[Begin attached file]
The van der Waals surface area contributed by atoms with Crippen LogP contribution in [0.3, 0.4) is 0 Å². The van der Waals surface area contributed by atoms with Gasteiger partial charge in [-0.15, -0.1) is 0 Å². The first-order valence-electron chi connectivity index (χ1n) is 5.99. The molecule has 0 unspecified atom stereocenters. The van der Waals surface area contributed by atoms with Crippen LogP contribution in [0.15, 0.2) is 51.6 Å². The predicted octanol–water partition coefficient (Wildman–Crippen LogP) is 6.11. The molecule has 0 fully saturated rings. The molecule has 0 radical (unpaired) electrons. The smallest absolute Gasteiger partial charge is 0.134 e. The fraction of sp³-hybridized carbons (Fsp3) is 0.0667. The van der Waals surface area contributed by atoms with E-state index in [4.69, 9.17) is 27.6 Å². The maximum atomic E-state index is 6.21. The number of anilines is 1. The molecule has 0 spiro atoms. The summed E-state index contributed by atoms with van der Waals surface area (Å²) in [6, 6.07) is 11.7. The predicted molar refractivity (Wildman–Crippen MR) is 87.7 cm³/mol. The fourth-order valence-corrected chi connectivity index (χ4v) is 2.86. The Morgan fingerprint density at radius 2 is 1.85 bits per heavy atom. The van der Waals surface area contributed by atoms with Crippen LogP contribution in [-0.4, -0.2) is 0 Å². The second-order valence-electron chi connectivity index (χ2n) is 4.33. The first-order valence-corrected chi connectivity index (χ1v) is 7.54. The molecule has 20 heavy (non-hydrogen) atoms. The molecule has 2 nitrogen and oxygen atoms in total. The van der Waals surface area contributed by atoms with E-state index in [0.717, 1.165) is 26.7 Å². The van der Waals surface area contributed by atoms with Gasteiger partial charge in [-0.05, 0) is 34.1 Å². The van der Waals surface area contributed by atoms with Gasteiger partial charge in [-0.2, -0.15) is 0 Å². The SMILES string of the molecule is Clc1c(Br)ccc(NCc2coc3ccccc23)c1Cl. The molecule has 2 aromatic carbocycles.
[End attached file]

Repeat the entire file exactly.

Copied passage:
The van der Waals surface area contributed by atoms with Crippen LogP contribution in [0.3, 0.4) is 0 Å². The van der Waals surface area contributed by atoms with Gasteiger partial charge in [-0.15, -0.1) is 0 Å². The first-order valence-electron chi connectivity index (χ1n) is 5.99. The molecule has 0 unspecified atom stereocenters. The van der Waals surface area contributed by atoms with Crippen LogP contribution in [0.15, 0.2) is 51.6 Å². The predicted octanol–water partition coefficient (Wildman–Crippen LogP) is 6.11. The molecule has 0 fully saturated rings. The molecule has 0 radical (unpaired) electrons. The smallest absolute Gasteiger partial charge is 0.134 e. The fraction of sp³-hybridized carbons (Fsp3) is 0.0667. The van der Waals surface area contributed by atoms with E-state index in [4.69, 9.17) is 27.6 Å². The maximum atomic E-state index is 6.21. The number of anilines is 1. The molecule has 0 spiro atoms. The summed E-state index contributed by atoms with van der Waals surface area (Å²) in [6, 6.07) is 11.7. The predicted molar refractivity (Wildman–Crippen MR) is 87.7 cm³/mol. The fourth-order valence-corrected chi connectivity index (χ4v) is 2.86. The Morgan fingerprint density at radius 2 is 1.85 bits per heavy atom. The van der Waals surface area contributed by atoms with Crippen LogP contribution in [-0.4, -0.2) is 0 Å². The second-order valence-electron chi connectivity index (χ2n) is 4.33. The first-order valence-corrected chi connectivity index (χ1v) is 7.54. The molecule has 20 heavy (non-hydrogen) atoms. The molecule has 2 nitrogen and oxygen atoms in total. The van der Waals surface area contributed by atoms with E-state index in [0.717, 1.165) is 26.7 Å². The van der Waals surface area contributed by atoms with Gasteiger partial charge in [-0.05, 0) is 34.1 Å². The van der Waals surface area contributed by atoms with Gasteiger partial charge in [-0.2, -0.15) is 0 Å². The SMILES string of the molecule is Clc1c(Br)ccc(NCc2coc3ccccc23)c1Cl. The molecule has 2 aromatic carbocycles.